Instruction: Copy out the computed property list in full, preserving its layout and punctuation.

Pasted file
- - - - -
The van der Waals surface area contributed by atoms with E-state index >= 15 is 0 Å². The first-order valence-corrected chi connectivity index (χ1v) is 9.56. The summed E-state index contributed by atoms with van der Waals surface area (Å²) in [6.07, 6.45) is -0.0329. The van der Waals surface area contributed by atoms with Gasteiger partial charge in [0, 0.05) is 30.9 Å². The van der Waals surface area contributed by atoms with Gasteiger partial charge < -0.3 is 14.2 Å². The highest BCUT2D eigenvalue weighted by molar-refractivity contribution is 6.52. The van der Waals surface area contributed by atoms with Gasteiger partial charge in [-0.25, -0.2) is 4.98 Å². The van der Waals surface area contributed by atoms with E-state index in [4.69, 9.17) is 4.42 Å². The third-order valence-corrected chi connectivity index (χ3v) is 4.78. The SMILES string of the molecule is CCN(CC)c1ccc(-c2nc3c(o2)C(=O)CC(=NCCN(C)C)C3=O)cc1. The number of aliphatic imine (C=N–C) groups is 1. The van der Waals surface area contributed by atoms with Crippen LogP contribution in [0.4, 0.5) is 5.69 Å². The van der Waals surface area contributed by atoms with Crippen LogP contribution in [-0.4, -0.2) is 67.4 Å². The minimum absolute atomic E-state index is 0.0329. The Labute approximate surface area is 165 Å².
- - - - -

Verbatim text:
The van der Waals surface area contributed by atoms with E-state index >= 15 is 0 Å². The first-order valence-corrected chi connectivity index (χ1v) is 9.56. The summed E-state index contributed by atoms with van der Waals surface area (Å²) in [6.07, 6.45) is -0.0329. The van der Waals surface area contributed by atoms with Gasteiger partial charge in [0, 0.05) is 30.9 Å². The van der Waals surface area contributed by atoms with Gasteiger partial charge < -0.3 is 14.2 Å². The highest BCUT2D eigenvalue weighted by molar-refractivity contribution is 6.52. The van der Waals surface area contributed by atoms with Gasteiger partial charge in [-0.25, -0.2) is 4.98 Å². The van der Waals surface area contributed by atoms with E-state index in [4.69, 9.17) is 4.42 Å². The third-order valence-corrected chi connectivity index (χ3v) is 4.78. The SMILES string of the molecule is CCN(CC)c1ccc(-c2nc3c(o2)C(=O)CC(=NCCN(C)C)C3=O)cc1. The number of aliphatic imine (C=N–C) groups is 1. The van der Waals surface area contributed by atoms with Crippen LogP contribution in [0.4, 0.5) is 5.69 Å². The van der Waals surface area contributed by atoms with Crippen LogP contribution in [-0.4, -0.2) is 67.4 Å². The minimum absolute atomic E-state index is 0.0329. The Labute approximate surface area is 165 Å².